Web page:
Series: Mainline Protestants and disruptive innovation

Disruptive Innovation

Mainline Protestants can still have an exciting and life-giving future. Living into that future will require us to learn deeply Harvard business professor Clayton Christensen's lessons of disruptive innovation, say three United Methodist Church leaders.

In this series of articles, Kenneth H. Carter Jr., L. Gregory Jones and Susan Pendleton Jones explore disruptive innovation and what it means for the future of mainline Protestantism.

Kenneth H. Carter Jr.

Mainline Protestants and disruptive innovation
Mainline Protestants can still have an exciting and life-giving future -- if they learn the lessons of disruptive innovation from the steel industry and other organizations.

Mainline Protestantism and disruptive innovation in youth ministry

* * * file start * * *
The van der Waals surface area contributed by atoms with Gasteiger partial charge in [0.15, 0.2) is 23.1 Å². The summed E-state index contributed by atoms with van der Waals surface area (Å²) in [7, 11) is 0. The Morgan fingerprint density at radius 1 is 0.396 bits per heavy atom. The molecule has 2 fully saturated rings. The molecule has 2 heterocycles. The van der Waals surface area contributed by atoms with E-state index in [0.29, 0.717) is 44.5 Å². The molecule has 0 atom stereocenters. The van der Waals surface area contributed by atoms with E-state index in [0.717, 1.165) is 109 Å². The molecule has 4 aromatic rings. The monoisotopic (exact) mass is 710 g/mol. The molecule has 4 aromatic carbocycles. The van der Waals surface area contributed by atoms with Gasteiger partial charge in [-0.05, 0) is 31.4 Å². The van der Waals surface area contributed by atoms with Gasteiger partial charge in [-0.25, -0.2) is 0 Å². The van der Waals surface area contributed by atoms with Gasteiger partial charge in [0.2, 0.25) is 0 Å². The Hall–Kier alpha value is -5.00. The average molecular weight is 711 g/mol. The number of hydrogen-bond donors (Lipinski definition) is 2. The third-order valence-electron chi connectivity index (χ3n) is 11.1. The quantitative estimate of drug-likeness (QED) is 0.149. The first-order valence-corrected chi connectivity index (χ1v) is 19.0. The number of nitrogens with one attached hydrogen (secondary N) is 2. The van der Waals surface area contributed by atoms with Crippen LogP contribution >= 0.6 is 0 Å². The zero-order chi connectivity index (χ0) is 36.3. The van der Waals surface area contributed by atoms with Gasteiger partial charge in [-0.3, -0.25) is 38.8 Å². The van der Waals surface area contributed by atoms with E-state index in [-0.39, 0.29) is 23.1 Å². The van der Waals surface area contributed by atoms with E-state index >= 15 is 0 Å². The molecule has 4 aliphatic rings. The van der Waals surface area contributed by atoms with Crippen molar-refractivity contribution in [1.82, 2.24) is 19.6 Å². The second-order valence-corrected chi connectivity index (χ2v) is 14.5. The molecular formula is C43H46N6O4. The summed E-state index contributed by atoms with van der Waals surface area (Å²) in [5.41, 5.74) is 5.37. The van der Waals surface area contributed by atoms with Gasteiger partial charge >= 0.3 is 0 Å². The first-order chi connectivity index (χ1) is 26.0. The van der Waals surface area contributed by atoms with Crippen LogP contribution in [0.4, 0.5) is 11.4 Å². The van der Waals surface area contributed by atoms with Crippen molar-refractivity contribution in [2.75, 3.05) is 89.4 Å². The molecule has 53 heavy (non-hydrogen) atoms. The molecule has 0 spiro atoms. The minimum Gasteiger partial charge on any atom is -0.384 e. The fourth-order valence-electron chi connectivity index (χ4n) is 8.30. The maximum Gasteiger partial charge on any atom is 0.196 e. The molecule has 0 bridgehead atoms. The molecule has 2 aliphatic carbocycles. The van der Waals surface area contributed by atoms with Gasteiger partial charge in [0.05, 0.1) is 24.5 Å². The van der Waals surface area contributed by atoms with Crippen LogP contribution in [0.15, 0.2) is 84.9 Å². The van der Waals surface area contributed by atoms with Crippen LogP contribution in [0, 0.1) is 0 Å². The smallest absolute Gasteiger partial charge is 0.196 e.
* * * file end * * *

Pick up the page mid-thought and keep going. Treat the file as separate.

While mainline churches were looking the other way, marginalized youth ministries became laboratories of disruptive innovation. Fortunately, hand-wringing despair is not the only option.

L. Gregory Jones

Disruption and leadership development in mainline Protestantism
Mainline Protestantism has been slow to create new models of clergy leadership development that take into account the disruptive forces acting in congregations and the culture.

When disruption comes to church
Leaders in mainline Protestantism need to look beyond the stereotypical congregation to envision new ways of gathering as God's people.

Susan Pendleton Jones

Disrupting mainline Protestantism through the digital revolution
Rather than lagging behind in the digital revolution, mainline Protestants should be leading the way, helping people embrace technology faithfully.